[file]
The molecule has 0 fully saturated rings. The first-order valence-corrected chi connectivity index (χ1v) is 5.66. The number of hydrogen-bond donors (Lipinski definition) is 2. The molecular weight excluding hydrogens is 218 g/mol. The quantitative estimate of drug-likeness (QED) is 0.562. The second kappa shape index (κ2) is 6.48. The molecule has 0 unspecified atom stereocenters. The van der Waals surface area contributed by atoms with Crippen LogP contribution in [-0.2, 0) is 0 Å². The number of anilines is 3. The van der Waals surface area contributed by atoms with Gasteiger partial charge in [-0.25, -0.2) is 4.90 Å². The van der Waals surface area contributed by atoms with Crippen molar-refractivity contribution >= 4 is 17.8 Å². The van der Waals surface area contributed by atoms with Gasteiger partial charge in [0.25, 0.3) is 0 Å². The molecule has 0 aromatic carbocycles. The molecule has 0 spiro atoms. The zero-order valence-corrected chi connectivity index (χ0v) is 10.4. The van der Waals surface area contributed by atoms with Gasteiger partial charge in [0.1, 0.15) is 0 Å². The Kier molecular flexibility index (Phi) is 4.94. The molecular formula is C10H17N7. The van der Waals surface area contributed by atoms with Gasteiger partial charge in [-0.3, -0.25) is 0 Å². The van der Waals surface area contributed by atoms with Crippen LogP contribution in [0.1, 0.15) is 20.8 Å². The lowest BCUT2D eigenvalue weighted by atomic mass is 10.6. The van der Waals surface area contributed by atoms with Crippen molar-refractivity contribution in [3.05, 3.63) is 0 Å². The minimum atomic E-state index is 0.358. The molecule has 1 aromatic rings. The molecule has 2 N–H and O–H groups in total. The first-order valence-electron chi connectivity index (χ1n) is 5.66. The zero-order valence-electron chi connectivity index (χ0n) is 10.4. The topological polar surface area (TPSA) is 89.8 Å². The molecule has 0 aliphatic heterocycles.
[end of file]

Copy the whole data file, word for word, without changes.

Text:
The molecule has 0 fully saturated rings. The first-order valence-corrected chi connectivity index (χ1v) is 5.66. The number of hydrogen-bond donors (Lipinski definition) is 2. The molecular weight excluding hydrogens is 218 g/mol. The quantitative estimate of drug-likeness (QED) is 0.562. The second kappa shape index (κ2) is 6.48. The molecule has 0 unspecified atom stereocenters. The van der Waals surface area contributed by atoms with Crippen LogP contribution in [-0.2, 0) is 0 Å². The number of anilines is 3. The van der Waals surface area contributed by atoms with Gasteiger partial charge in [-0.25, -0.2) is 4.90 Å². The van der Waals surface area contributed by atoms with Crippen molar-refractivity contribution >= 4 is 17.8 Å². The van der Waals surface area contributed by atoms with Gasteiger partial charge in [0.25, 0.3) is 0 Å². The molecule has 0 aromatic carbocycles. The molecule has 0 spiro atoms. The zero-order valence-corrected chi connectivity index (χ0v) is 10.4. The van der Waals surface area contributed by atoms with Gasteiger partial charge in [0.1, 0.15) is 0 Å². The Kier molecular flexibility index (Phi) is 4.94. The molecular formula is C10H17N7. The van der Waals surface area contributed by atoms with Gasteiger partial charge in [-0.3, -0.25) is 0 Å². The van der Waals surface area contributed by atoms with Crippen LogP contribution in [0.1, 0.15) is 20.8 Å². The lowest BCUT2D eigenvalue weighted by atomic mass is 10.6. The van der Waals surface area contributed by atoms with Crippen molar-refractivity contribution in [3.05, 3.63) is 0 Å². The minimum atomic E-state index is 0.358. The molecule has 1 aromatic rings. The molecule has 2 N–H and O–H groups in total. The first-order valence-electron chi connectivity index (χ1n) is 5.66. The zero-order valence-electron chi connectivity index (χ0n) is 10.4. The topological polar surface area (TPSA) is 89.8 Å². The molecule has 0 aliphatic heterocycles.